Each of us is but a server, completing tasks. The older we get, the more tasks we get. Get married – lambda goes up. Have a child – lambda gets another order of magnitude. Mu depends on our discipline, and how efficient we are. Using lots of productivity tools, we can influence our mu by quite a significant extent. So by using the policy above, we increase it even more, while reducing lambda to the lowest level possible.
Consider what happens with most people. Their friends might send them an e-mail with a lolcat, or a link to an article online. Their colleagues are sending them e-mails about things that are very important, as well as other matters which are not. As they sit and try to complete an important task that requires commitment and concentration, every few minutes they allow themselves to be drawn away by the Pavlovian response – they hear the ping of an e-mail, and it is impossible not to immediately check it. With the constant distractions, the important work never gets done. And most of the time the distracting e-mails aren’t even that important.
Consider now the above approach. You can concentrate on any task, even if it’s one that requires a long period of unbroken concentration. E-mails are collecting in your inbox. Should something be time-sensitive, a text message arrives and its ping tells you to interrupt what you are doing and check your e-mails. You check your e-mails, and see not 200 mixed messages about lolcats and celebrity babies, but only the important items. You deal with them, one by one, and once it is done, go back to the important work you are doing. E-mail no longer rules your life. And more importantly, other people no longer dictate how you spend your time.
And it’s this idea that sits behind the title of this blog post. The most important thing I did during that period, and have continued to do since, is to ban incoming phone calls. Speak to any car salesman or estate agent – they know that the best way to close a deal is a phonecall. An e-mail may be dealt with, but it may also easily be deleted, or its response may be delayed. The decision is up to the person receiving it. A phonecall cannot – if someone picks up, they are at the mercy of the person who called them. Why should we let how we allocate our time depend so directly on other people? They do not know if we are in the middle of something important – but we do.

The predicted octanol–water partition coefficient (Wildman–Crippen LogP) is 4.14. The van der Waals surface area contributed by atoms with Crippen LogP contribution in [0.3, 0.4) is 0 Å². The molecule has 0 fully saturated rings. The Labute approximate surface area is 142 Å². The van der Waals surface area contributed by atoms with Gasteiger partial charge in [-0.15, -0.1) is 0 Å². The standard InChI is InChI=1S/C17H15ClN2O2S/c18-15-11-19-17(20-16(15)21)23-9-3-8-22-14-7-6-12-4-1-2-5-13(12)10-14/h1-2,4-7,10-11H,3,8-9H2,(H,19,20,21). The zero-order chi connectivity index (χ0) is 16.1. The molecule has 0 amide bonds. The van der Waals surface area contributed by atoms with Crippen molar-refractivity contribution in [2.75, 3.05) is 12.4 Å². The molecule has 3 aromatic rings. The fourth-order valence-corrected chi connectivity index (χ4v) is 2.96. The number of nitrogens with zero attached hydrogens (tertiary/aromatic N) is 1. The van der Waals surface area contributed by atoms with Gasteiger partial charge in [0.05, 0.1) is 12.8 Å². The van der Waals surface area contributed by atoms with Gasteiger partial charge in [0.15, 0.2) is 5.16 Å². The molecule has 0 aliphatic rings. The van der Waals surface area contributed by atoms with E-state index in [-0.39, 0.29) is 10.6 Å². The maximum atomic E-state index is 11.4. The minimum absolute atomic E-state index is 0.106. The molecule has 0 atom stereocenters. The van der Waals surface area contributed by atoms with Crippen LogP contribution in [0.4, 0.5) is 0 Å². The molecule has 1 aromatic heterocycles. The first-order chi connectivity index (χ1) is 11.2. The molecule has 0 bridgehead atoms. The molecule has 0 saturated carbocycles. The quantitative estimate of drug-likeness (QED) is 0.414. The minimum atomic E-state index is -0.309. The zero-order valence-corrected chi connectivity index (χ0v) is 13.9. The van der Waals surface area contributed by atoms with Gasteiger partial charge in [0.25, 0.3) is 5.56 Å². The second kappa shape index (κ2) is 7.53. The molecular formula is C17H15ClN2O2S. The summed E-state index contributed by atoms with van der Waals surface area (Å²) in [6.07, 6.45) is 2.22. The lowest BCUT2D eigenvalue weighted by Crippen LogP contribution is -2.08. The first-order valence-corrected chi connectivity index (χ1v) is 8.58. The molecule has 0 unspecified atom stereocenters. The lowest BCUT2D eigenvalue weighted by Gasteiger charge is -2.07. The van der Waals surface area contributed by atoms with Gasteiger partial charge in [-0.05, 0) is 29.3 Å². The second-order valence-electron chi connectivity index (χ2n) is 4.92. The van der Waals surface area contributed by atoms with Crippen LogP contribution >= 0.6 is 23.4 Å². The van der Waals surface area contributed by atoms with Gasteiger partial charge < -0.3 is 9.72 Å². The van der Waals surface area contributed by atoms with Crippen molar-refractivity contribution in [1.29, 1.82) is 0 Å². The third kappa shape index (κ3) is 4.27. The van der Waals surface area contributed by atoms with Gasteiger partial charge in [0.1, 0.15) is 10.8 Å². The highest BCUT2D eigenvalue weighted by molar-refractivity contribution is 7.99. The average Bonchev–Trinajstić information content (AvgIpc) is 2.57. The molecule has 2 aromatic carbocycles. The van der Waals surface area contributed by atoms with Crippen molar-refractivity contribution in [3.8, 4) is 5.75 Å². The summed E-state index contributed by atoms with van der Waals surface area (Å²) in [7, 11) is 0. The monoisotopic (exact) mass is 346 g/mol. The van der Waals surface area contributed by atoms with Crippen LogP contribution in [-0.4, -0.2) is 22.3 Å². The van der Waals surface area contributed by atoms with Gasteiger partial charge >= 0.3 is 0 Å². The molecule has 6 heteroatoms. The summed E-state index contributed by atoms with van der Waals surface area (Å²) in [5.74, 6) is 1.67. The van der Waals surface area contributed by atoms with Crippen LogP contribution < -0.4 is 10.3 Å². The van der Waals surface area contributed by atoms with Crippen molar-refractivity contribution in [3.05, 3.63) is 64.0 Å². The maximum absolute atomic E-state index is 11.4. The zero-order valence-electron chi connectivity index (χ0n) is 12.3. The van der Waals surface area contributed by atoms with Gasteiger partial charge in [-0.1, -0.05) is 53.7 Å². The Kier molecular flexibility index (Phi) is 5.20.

People don’t like to ignore phonecalls. They have the fear of missing out, in case the person was calling them to tell them something important. Alternatively they think it’s rude to ignore a call. But if it’s important, they will send an e-mail. They’ll find another way to get in touch. And what’s actually rude is someone interrupting your busy day with something they want to talk about, but you might not. People find it a bit strange when I tell them not to use my mobile number since I won’t pick up any incoming calls, but in the end they easily comply, and it does not affect my relationship with them, or my ability to get things done. I’ve taken back my life, and it feels great. Will you do the same?